Hey, kids! Are you ready to spend another warm, northern summer evening out under the stars? Then perhaps you’d like to introduce yourself to the Celestial Farmer and his family. Before the Moon comes back and steals away our dark skies, begin when night falls and watch overhead for the appearance of a bright, orange-looking star. Congratulations! You’ve just found Arcturus and you’re on your way to learning our next constellation lesson. Now, sit back and listen to the voice of the wind and the night as it tells you a story…
“Some say that Bootes is the most ancient constellation in the sky, yet no one is quite sure where his legend came from. The set of stars that marks the ancient herdsman has played a role in many cultures and one of its first written histories belongs to “The Odyssey” – an epic poem by Homer written almost three hundred years ago. As a herdsman, he is accompanied by his working dogs, Asterion and Chara, who form the northern constellation of Canes Venatici. They are accompanied by the bright orange star called Arcturus, whose ancient name “Arktos” meant watcher of the bear. One legend says that egend says that Bootes was the son of Zeus and Callisto. Hera changed Callisto into a bear who was almost killed by Bootes when he was out hunting. Luckily, she was rescued by Zeus and he took her into the sky where she is now Ursa Major, the Great Bear.”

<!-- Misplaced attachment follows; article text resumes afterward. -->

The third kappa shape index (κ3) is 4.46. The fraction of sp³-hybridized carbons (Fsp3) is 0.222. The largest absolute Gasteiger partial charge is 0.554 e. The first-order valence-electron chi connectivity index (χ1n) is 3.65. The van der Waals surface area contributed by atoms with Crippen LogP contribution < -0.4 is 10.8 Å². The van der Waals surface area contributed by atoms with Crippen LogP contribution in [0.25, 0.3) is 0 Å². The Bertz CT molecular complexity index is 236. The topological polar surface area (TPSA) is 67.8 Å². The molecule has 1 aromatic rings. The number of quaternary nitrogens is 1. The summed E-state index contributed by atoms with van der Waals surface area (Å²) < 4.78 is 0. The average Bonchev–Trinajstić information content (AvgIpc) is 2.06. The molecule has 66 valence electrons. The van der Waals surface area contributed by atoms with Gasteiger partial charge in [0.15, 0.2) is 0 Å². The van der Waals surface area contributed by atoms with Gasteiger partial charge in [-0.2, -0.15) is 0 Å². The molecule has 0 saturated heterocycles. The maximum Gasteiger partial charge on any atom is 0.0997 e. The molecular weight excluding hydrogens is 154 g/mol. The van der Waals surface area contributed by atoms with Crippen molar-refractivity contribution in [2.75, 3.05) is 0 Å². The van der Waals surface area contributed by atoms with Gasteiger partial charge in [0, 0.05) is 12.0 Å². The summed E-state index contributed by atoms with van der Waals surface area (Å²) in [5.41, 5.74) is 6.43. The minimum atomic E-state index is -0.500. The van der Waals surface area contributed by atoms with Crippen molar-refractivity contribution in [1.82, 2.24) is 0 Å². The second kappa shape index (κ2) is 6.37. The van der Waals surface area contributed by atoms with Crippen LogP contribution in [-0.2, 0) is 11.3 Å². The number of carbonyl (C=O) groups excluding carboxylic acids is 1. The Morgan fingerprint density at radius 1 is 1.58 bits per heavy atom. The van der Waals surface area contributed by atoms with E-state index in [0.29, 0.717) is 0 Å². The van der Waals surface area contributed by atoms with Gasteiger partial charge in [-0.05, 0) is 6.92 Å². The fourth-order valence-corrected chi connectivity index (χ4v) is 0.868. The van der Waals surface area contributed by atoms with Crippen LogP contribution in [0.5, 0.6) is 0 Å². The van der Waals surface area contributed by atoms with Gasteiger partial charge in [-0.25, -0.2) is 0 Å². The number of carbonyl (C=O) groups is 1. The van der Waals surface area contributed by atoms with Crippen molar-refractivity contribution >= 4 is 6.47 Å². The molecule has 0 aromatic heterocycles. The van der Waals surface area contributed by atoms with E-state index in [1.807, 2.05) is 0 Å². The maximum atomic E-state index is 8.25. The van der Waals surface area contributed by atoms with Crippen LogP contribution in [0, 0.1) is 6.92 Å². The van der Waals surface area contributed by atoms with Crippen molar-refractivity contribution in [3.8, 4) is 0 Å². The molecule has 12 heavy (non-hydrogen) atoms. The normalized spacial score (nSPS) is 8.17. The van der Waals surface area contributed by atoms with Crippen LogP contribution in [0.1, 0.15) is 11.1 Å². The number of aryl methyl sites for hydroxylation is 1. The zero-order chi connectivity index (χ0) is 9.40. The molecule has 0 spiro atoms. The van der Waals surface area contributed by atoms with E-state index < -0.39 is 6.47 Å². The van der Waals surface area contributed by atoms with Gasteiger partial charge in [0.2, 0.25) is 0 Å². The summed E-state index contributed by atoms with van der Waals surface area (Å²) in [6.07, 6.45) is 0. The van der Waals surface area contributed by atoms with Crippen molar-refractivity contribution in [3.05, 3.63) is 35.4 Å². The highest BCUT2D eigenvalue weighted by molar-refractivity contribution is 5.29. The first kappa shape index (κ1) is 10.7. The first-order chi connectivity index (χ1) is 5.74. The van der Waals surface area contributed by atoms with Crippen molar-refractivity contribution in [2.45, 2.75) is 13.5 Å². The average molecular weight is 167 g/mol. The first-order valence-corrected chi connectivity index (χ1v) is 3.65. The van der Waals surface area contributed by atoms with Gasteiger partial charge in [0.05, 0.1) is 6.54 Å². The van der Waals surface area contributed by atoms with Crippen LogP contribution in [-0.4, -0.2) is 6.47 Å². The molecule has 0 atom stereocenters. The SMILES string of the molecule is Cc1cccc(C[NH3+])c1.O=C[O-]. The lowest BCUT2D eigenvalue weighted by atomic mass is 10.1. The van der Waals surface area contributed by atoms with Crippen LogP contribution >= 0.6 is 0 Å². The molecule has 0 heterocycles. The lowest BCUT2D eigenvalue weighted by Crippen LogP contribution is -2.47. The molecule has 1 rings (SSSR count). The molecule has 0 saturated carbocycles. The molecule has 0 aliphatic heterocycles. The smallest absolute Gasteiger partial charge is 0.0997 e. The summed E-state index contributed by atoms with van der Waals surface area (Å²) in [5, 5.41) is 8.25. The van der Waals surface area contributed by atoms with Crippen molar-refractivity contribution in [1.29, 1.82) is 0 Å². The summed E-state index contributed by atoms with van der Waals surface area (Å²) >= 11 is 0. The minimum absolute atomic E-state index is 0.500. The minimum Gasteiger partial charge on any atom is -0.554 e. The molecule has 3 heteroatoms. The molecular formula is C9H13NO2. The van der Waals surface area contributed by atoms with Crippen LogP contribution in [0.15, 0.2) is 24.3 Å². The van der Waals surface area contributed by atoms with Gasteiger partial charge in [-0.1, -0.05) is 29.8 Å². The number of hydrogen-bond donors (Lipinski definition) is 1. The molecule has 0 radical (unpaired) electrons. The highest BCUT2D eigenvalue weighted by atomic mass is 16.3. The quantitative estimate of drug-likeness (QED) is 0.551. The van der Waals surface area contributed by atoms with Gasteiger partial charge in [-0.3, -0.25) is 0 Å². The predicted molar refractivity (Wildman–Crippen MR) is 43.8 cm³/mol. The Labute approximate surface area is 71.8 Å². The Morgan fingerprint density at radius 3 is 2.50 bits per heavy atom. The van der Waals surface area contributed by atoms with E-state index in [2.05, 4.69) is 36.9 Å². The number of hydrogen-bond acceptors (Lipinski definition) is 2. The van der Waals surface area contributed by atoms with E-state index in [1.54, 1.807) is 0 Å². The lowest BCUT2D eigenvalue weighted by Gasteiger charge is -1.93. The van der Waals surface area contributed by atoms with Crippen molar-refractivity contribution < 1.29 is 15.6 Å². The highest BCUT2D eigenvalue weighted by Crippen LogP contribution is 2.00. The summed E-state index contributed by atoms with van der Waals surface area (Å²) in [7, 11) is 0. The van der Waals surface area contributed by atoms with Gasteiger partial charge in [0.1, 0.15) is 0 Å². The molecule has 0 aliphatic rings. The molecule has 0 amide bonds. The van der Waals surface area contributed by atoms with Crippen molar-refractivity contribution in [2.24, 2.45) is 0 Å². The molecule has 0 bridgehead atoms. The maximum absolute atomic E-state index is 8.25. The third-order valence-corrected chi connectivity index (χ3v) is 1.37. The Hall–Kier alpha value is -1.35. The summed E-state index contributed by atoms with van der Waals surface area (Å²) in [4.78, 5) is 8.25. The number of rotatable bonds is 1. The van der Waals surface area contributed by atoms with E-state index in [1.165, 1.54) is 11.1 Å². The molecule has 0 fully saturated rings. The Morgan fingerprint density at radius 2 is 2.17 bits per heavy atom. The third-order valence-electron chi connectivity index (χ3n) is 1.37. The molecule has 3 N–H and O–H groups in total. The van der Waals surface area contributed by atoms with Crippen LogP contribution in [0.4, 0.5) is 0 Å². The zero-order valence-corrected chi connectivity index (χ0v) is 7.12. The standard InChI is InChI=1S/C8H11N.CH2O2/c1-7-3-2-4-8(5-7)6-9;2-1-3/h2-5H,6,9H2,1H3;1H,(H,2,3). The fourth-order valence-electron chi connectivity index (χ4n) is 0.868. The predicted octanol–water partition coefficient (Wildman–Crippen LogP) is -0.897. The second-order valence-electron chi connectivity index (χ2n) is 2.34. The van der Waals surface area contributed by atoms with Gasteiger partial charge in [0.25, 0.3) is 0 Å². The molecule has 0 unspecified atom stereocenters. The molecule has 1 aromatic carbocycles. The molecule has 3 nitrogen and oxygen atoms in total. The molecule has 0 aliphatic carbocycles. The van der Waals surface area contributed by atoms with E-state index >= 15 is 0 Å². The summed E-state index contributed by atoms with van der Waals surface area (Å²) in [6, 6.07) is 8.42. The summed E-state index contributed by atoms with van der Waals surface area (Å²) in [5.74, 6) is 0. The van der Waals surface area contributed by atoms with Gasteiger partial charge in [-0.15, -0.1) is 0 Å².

Another myth says Bootes was the son of Demeter, the goddess of agriculture. Supposedly he was placed among the stars for inventing the plow. It is also said that Bootes was a grandfather of Virgo, the goddess of the wheat or corn. Not far from the beautiful, bright, blue-white star that marks her crown is one of the most famous galaxies of all – the Sombrero. Perhaps it was Bootes who rescued the beautiful hair of Queen Berenices and placed it in the sky? After all, she gave up her long and lovely locks to see the safe return of her husband from war.”
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“The Romans called Bootes the Herdsman of the Septemtriones, that is, of the seven oxen represented by the seven stars of the Big Dipper, yet he is also associated with the constellation of Hercules, too. The ancient Greeks saw Hercules as a shepherd of great strength and a son to Bootes. He is most often pictured with a lion skin slung about his shoulders and holding an upraised club as he guards his flocks.”
We hope you had a wonderful time identifying these new constellations, but don’t go too far away… Because you’re about to learn some more!
Our awesome images are: Bootes map courtesy of Windows to the Universe, constellation chart courtesy History of Science Collections, University of Oklahoma Libraries, Bootes Uranometria, Virgo Image by Johfra Bosschart and Hercules Uranometria. We thank you!